|A great pie to enjoy with coffee.
Ken Haedrich describes this pie as 'the best of New England' what with blueberries and maple syrup in it. I would think that some lobster, brown bread, and sharp cheddar cheese would be be required in addition, but that's a recipe for another day.
Aside from the lack of seafood, three things piqued my interest in this pie.
- The cornmeal crust. I've always liked cornbread, corn muffins, etc. - a cornmeal crust has got to be good, right? More on this later.
- The maple syrup. A wonderful flavor which does not tolerate imitation. Get the real stuff, folks.
- The blueberries. Not really a novelty, I know, but this is one of the simplest pies I've tackled so far, and except for a couple of basic apple pies (which I haven't officially gotten to yet), this is the first of my fateful Thanksgiving pies to replicate.
The partially thawed berries (yes, frozen berries are fine) are combined with maple syrup, a bit of granulated sugar, and some cornstarch, then poured into the chilled bottom crust.
The top crust goes on, steam vents are cut in, then into the hotbox for just under an hour. As I mentioned above, my double crust edge sealing worked this time, but I had leaks from the steam vents that resulted in my blueberry pie having a nice Glaswegian smile.
|Why so serious?
The biggest disappointment was the lack of strong maple flavor. If I thought about it really hard, I could perhaps convince myself that there was a hint of maple in there, but it wasn't forthcoming. I'm not sure how to amp up the flavor - perhaps add maple syrup to the crust?
Regardless, this is a really good blueberry pie and the cornmeal crust certainly adds to the overall package. I think this will be my go-to blueberry pie recipe for the future and I commend it to you with limited reservations. Just don't include 'maple' in the name and we'll get along just fine.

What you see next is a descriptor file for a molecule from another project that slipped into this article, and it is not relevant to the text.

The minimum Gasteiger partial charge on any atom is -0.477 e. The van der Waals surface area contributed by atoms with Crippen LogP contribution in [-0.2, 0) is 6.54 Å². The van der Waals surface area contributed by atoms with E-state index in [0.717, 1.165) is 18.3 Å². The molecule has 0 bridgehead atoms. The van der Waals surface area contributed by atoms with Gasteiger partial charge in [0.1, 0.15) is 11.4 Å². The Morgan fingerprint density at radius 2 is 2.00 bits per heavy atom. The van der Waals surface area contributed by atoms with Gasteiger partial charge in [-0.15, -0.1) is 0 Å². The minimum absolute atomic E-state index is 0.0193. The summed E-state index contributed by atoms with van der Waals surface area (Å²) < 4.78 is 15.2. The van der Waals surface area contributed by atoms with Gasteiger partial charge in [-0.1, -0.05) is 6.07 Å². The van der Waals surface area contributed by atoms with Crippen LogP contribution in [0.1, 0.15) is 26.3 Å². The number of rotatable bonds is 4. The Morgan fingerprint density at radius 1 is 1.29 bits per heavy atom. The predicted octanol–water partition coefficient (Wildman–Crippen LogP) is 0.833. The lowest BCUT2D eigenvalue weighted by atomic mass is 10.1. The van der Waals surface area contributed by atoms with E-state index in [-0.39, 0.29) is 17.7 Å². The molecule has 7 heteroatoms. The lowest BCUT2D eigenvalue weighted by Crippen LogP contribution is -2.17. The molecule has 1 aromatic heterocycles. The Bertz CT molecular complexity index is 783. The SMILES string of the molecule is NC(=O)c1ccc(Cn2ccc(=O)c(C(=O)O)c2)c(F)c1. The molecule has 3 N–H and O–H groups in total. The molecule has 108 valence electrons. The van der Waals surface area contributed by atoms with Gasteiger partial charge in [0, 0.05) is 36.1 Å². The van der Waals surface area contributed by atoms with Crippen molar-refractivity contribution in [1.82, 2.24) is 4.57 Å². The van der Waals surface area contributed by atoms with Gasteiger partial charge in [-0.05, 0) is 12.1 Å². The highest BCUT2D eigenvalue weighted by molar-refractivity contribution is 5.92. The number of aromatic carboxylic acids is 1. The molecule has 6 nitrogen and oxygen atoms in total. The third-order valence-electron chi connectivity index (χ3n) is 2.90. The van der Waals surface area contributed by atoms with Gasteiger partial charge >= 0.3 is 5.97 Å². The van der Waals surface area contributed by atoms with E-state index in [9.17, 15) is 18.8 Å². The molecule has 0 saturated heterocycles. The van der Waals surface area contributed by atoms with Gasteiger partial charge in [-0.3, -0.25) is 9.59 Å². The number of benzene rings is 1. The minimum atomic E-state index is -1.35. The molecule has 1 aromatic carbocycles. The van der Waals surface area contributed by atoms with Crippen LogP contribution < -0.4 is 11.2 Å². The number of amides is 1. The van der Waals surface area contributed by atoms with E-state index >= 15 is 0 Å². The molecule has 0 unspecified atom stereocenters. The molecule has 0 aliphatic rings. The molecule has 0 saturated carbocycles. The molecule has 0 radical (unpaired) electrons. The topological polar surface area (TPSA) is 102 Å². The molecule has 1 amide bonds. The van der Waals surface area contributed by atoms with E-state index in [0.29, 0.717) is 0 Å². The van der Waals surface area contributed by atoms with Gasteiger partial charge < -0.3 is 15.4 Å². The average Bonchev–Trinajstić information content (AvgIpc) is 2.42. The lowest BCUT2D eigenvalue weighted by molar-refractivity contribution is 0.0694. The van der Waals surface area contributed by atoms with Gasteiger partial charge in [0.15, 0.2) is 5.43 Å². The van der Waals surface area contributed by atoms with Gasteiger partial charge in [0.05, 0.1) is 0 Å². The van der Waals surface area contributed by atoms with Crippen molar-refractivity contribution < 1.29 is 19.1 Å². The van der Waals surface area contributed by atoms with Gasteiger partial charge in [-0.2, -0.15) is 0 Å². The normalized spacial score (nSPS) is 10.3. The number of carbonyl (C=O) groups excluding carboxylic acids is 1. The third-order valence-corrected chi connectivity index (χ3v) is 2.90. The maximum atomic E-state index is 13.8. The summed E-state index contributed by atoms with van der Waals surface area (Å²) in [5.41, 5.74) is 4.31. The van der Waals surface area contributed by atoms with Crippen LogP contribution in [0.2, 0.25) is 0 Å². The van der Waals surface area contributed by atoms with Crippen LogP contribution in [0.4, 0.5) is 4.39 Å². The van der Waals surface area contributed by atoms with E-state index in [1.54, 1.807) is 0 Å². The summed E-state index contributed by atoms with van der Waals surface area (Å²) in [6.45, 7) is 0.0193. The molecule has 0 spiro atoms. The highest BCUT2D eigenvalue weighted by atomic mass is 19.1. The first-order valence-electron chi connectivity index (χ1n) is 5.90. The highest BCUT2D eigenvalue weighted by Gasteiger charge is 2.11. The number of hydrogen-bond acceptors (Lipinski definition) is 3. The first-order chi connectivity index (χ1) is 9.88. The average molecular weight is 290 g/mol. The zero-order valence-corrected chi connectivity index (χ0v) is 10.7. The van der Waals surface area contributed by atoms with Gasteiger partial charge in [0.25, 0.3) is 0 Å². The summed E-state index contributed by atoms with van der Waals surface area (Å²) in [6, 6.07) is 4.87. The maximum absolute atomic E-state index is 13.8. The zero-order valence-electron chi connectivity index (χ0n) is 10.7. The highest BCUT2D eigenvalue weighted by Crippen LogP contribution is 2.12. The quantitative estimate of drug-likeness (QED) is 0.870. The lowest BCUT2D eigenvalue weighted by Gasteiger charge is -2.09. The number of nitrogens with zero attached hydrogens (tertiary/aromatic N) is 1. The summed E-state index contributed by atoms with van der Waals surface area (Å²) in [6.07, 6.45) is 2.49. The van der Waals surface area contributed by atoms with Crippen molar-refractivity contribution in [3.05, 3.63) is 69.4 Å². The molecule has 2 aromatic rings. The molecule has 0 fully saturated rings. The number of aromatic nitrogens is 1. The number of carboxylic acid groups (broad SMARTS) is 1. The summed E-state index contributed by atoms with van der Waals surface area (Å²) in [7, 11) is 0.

Cornmeal Pastry Crust (adapted from Pie by Ken Haedrich)
(measurements for a double crust; halve all for a single crust)
2.25 cups all-purpose flour
0.5 cups fine yellow cornmeal
2 tablespoons sugar
1 teaspoon salt
0.25 cup cold cubed unsalted butter
0.5 cup cold vegetable shortening (e.g., Crisco)
0.5 cup cold buttermilk (I used whole milk)
Combine drys, cut in fat, moisten with milk. I used about 3⁄8 cup of the milk to get the dough to a good consistency. Divide dough into two balls.
Knead dough a couple times, flatten and wrap, then chill at least one hour before rolling out.
This is a great crust with a definite cornmeal flavor and grittiness (in a good, rustic way). Haedrich suggests using this crust for harvest-type pies - pumpkin, cranberry, apple. I will certainly be trying some of those suggestions come the fall.